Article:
I am now at work, having finished up my interview with the Twisted Nether folks earlier. It was a lot of fun! Presumably I was pretty boring to listen to, but I had a good time. As happens so often with me when I talk with my mouth rather than my fingers, however, I didn't manage to convey all the thinkin's I've been having in my brain parts.
See, it seemed like a good idea to listen to a couple previous episodes before I went on, and the most recent episode was with Kurn from Kurn's Corner. I've been reading her blog for quite a while now, and I think she's awesome, which is why I was kind of saddened at her response to the question "what went right with Cataclysm?" ("nothing!") as well as her pessimism regarding Mists.
I got across some of what I wanted to say about those things in the show, but the big thing I didn't address was her complaints about the raid difficulties.
I think that you have to establish some background before you start talking about how satisfied you are or are not with raid difficulty in Cataclysm, because the game totally and completely changed the way it addressed difficulties over the course of Wrath of the Lich King.
In classic WoW and Burning Crusade, when you'd killed a new boss you had killed a new boss. Full stop, end of story. You weren't going to clear the instance and come back later and kill a different, more difficult version of that boss. You either killed Illidan or you didn't. Ok.
This approach to raid difficulty is intuitive and viscerally satisfying. It feels totally awesome and great to come together and work as a team and get that first kill on Lady Vashj or Kael'thas or Archimonde or Illidan. Man it feels good. And then you've done it! You've cleared SSC or TK or MH or BT and no one can gainsay that.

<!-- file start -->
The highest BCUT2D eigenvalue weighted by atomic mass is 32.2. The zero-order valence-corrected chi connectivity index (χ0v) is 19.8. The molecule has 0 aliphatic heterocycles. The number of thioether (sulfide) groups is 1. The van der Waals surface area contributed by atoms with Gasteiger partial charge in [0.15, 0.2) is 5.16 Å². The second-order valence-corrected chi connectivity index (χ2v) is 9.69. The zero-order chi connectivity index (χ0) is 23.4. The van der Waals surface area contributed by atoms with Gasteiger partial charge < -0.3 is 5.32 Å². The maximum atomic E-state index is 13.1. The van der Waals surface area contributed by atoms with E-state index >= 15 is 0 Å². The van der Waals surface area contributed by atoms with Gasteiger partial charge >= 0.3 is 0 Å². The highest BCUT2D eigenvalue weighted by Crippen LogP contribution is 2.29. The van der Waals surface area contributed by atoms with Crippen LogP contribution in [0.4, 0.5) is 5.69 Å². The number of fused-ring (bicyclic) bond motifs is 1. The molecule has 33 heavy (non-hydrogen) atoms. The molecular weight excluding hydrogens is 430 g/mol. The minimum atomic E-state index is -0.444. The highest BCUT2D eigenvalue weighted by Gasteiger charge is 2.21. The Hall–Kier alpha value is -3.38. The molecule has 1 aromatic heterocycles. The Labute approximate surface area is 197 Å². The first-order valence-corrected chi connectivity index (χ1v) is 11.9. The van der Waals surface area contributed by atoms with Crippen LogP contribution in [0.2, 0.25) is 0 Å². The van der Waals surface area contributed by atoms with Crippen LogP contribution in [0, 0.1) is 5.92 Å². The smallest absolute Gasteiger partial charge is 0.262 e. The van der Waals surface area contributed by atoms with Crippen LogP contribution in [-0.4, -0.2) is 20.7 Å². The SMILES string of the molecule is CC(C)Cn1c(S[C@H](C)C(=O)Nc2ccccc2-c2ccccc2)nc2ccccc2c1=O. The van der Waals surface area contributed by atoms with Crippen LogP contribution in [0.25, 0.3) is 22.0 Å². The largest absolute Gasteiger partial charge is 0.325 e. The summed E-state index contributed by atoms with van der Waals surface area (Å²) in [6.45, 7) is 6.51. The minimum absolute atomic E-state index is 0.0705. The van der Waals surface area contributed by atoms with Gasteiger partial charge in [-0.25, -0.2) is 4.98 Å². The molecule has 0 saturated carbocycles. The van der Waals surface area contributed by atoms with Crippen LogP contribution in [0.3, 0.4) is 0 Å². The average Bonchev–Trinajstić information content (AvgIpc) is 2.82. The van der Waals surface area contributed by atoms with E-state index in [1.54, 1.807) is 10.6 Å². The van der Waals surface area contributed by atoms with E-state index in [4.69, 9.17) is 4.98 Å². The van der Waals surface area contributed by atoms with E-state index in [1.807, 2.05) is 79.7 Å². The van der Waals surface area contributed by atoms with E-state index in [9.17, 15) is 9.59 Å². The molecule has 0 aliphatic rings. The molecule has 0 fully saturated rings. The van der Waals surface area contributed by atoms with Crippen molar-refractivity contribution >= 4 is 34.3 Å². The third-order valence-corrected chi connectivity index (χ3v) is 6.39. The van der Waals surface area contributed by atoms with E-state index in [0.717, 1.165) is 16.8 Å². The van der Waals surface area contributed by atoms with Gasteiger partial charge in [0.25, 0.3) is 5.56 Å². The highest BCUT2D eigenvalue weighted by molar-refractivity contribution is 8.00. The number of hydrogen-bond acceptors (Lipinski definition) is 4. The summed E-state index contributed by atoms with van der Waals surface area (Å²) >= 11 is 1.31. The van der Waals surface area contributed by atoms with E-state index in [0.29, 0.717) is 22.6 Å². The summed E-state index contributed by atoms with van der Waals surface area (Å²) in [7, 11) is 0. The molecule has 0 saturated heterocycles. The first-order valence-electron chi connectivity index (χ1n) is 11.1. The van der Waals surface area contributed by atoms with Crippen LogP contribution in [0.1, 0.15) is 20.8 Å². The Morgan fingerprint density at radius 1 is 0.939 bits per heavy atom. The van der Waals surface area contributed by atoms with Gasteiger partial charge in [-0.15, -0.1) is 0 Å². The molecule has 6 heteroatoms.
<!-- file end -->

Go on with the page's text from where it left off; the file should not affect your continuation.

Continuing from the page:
There are some problems with this approach, however, because it means that you're going to pour a really staggering quantity of development resources into assembling and tuning content that single-digit percentages of your playerbase are going to see, if that.
That isn't even the biggest problem, though. The biggest problem is that there is no cap on player skill and no cap on guild teamwork. I loved Lady Vashj and it remains one of my favorite encounters in the game, but if the modern top-10 guilds were doing SSC and TK, they would have laughed at T5. They would have just wrecked those encounters with a violence that would be sickening and terrible to behold, yes, even before they were nerfed. We were starting to see this with vodka's pre-nerf kill of Mu'ru, an extremely brutal encounter. There were, what, 6 or 7 guilds that were able to clear that before it got nerfed?
The thing to keep in mind, then, is that they did in fact clear it. The gulf between someone like me and someone in those top 10 guilds is much wider than the gulf between me and someone 10k DPS behind me in the raid finder. And then you have to remember that that gulf continues to grow wider.
I think the best way to think about this is to look at some illustrative examples.
I think I'm pretty good at WoW*, and I'm in a casual guild with people I like and a raid schedule I can live with. We're totally average, the perfect target market for normal modes. Roster difficulties in T11 meant we never cleared Nef or Al'akir before the nerf, but we got everything else. We went 7/7 normals in Firelands and never touched a heroic mode. We're the scrappy little kid in the school hallway, with a heart full of fierceness that's at odds with our awkward, uncoordinated exterior. We are currently 4/8 Dragon Soul normals on 10 and Ultraxion is looking like a formidable challenge on normal difficulty.